The Breeding Biology Of Eudyptes Penguins With Particular Reference To Egg Size Dimorphism

ABSTRACT

The breeding biology of Macaroni Penguins  and of Rockhopper Penguins was

studied at Marion Island (46°54'8, 37°45'E) in the austral

summers of 1974-75 and 1976-77.

The clutch comprises two eggs, the first-laid (A-) egg

being markedly smaller than the second-laid (B-) egg.

Components of B-eggs are heavier than the same components

of A-eggs. Incubation begins after the B-egg is laid.

Incubation of B-eggs lasts 34 and 36 days in Rockhopper and

Macaroni Penguins respectively. Parents treat the larger

egg preferentially. In Macaroni Penguins, less than 1% of

all A-eggs hatch and 54% of all A-eggs are lost before the

B-egg in the same clutch is laid. In Rockhopper Penguins,

both eggs are retained until one hatches at 30% of all nests,

but both eggs hatch at only 12% of all nests. The B-egg

hatches before the A-egg.

Hatchling weight and the growth of chicks for the first

35 days after hatching are correlated with egg weight. B-egg

chicks grow significantly faster than A-egg chicks and are

heavier within 24 h of .''fledging". Chicks of both species

are fed at intervals of 36-92 hours and receive about 30 meals

during the 70-day chick-rearing period. Except in exceptional

circumstances, Macaroni Penguins rear no A-egg chicks. When

two Rockhopper Penguin chicks hatch from dimorphic eggs, one

dies of starvation within 12 days but in experiments chicks

hatched from two eggs of similar size co-existed for up to

57 days. Chicks are raised successfully from 3% of all

A-eggs laid by Rockhopper Penguins, and from 34% and 43%

of all B-eggs laid by Rockhopper and Macaroni Penguins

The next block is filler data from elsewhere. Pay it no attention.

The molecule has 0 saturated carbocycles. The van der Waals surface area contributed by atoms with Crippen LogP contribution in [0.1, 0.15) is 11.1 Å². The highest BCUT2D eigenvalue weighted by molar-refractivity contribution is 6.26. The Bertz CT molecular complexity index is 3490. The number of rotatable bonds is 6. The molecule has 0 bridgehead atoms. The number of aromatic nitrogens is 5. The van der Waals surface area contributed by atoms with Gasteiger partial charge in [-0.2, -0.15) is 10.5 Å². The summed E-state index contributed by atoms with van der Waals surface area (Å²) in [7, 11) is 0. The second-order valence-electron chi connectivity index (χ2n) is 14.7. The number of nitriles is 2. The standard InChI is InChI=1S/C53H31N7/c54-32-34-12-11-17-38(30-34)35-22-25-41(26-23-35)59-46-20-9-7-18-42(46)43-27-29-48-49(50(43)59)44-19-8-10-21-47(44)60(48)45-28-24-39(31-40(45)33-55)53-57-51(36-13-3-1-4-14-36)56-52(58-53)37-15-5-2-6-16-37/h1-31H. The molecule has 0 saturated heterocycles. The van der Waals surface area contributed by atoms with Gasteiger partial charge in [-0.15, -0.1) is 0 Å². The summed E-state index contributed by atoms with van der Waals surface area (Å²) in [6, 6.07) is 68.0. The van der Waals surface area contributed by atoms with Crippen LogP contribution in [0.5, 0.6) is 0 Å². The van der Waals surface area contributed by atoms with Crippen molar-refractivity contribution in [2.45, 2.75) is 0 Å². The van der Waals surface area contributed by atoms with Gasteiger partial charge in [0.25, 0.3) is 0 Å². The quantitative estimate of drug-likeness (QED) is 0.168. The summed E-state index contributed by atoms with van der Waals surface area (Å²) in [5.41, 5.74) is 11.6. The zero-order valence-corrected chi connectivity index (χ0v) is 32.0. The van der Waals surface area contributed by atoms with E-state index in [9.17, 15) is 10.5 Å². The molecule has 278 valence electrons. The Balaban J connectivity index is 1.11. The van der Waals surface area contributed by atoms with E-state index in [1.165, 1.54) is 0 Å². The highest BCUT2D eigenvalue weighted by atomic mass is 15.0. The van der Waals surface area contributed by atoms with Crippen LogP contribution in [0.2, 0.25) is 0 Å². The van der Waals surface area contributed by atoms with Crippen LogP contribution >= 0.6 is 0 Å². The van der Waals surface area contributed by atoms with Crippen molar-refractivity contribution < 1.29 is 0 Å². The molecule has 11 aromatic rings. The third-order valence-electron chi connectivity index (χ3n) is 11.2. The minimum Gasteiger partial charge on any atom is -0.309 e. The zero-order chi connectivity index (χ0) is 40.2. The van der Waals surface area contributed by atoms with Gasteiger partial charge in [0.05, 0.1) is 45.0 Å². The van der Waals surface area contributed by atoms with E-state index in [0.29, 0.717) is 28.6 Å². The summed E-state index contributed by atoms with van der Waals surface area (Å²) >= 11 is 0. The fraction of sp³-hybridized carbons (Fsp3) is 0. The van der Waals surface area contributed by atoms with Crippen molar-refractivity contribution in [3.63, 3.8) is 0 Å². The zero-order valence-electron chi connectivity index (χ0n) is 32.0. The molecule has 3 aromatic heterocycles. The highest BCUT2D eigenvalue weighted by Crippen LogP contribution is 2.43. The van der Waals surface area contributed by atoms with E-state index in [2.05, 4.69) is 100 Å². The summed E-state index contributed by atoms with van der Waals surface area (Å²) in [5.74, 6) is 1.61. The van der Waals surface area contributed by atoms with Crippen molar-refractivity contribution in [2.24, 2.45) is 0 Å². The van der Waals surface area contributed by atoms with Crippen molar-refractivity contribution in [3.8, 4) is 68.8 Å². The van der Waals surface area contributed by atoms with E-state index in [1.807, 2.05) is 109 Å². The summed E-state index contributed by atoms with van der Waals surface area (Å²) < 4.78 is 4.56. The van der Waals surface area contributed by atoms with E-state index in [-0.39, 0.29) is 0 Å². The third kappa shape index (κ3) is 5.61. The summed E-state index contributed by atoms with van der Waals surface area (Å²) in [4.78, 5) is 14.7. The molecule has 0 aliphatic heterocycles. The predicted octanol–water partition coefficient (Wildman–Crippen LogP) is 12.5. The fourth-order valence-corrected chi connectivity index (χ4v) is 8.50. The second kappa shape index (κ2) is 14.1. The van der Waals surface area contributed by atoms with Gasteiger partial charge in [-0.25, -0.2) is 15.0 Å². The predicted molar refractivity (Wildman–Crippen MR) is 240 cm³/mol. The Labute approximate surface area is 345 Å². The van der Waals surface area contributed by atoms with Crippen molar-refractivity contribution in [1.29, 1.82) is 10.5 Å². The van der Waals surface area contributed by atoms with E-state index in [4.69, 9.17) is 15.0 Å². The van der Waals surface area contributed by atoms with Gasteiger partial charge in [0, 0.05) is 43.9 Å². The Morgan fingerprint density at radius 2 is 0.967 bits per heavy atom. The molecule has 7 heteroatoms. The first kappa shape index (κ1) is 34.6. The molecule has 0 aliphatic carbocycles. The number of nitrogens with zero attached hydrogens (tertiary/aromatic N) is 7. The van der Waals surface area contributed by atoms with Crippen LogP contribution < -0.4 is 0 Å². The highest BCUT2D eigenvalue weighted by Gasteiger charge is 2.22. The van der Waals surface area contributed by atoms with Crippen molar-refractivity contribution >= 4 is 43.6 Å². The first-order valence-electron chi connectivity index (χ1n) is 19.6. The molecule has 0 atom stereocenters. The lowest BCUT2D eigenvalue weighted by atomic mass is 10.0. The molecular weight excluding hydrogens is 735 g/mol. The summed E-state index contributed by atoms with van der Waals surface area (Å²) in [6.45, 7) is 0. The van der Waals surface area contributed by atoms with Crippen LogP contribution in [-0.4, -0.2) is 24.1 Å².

respectively. Only one chick can be reared from each clutch.

Egg-size dimorphism predetermines the offspring most likely

to survive.

Eudypte~ penguins may forage 100 km from the colony when

feeding chicks. However, the ancestral Eudypte~ was probably

an inshore-feeder laying two eggs of similar size and capable

of raising two chicks. Egg-size dimorphism has probably

developed through major enlargement of the B-egg, and possibly

arose in the course of the transition from inshore to offshore

foraging.

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APA

WIILLIAMS, A (2021). The Breeding Biology Of Eudyptes Penguins With Particular Reference To Egg Size Dimorphism. Afribary. Retrieved from https://afribary.com/works/the-breeding-biology-of-eudyptes-penguins-with-particular-reference-to-egg-size-dimorphism

MLA 8th

WIILLIAMS, ANTHONY "The Breeding Biology Of Eudyptes Penguins With Particular Reference To Egg Size Dimorphism" Afribary. Afribary, 15 May. 2021, https://afribary.com/works/the-breeding-biology-of-eudyptes-penguins-with-particular-reference-to-egg-size-dimorphism. Accessed 14 Jul. 2024.

MLA7

WIILLIAMS, ANTHONY . "The Breeding Biology Of Eudyptes Penguins With Particular Reference To Egg Size Dimorphism". Afribary, Afribary, 15 May. 2021. Web. 14 Jul. 2024. < https://afribary.com/works/the-breeding-biology-of-eudyptes-penguins-with-particular-reference-to-egg-size-dimorphism >.

Chicago

WIILLIAMS, ANTHONY . "The Breeding Biology Of Eudyptes Penguins With Particular Reference To Egg Size Dimorphism" Afribary (2021). Accessed July 14, 2024. https://afribary.com/works/the-breeding-biology-of-eudyptes-penguins-with-particular-reference-to-egg-size-dimorphism